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Mirror, mirror, on the wall

14 September, 2015

Mirror, mirror, on the wall

Could a fairytale reveal why some midwives bully students? Natalie Corden, a second-year student and member of the RCM’s student midwives’ forum (SMF), believes so.

What makes a person become a bully? For the student being bullied by a mentor on placement, it is a difficult experience, as Gillen (2009) reveals. One student describes being spoken to badly and made to feel small and unappreciated. Another says she was belittled in front of clients. A third describes being degraded and shouted at in front of others.

When I read this, I wonder why a midwife would do this to a student she is mentoring. Are negative behaviours the reflection of a person? I believe we need to understand the reflection that the bully sees in the mirror. 

The wicked queen in Snow White is definitely a bully. She is extreme; I know – no poison apples, please! – but a good illustration all the same. What do we know about her?

She says: ‘Mirror, mirror, on the wall, whom is the fairest of them all?’ And she is angry when the mirror does not show her face.  

The queen has married a widow with a young beautiful daughter. Snow White is kind, caring, compassionate and forgiving. She is also strong. The queen is angry and jealous of the stepdaughter. I know this is a fairytale, but stick with me – does jealousy develop a bully? When the queen puts her question to the mirror, it is her own reflection that angers her.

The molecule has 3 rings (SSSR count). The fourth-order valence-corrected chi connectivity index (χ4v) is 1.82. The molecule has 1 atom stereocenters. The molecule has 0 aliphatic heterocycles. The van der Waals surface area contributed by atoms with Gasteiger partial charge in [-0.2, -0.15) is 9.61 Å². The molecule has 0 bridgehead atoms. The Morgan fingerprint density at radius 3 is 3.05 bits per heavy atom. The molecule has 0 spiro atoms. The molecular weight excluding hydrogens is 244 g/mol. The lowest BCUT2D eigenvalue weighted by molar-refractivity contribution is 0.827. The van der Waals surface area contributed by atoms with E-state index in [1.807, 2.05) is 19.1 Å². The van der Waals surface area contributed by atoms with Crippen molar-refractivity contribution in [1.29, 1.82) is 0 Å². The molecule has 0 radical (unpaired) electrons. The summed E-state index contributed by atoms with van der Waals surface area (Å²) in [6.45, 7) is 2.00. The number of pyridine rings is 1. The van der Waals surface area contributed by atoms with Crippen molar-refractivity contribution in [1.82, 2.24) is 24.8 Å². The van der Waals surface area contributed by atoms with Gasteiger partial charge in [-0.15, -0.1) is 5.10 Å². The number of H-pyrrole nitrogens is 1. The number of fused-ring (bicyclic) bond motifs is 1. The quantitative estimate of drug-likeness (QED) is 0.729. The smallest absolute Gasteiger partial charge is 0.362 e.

Now, think about the student midwife. She may be young (ish), kind, caring and passionate about midwifery and evidence-based practice. The mentor may see these qualities and experience jealousy that this is no longer reflected in her mirror. How does she react? She behaves negatively and is a bully. She undermines the student and talks down to her, but is her behaviour caused by anger at herself for not having the reflection that she used to have? She has lost the positivity and belief in midwifery that led her into the profession.

Perhaps rediscovering that lost positivity is the answer? If she could somehow reignite the spark that was there before then it would help her to embrace the role of mentor.

Still, it may be a difficult challenge to look at the reflection in the mirror and ask: ‘Mirror, mirror, on the wall, where has the midwife in me gone that used to be my reflection?’

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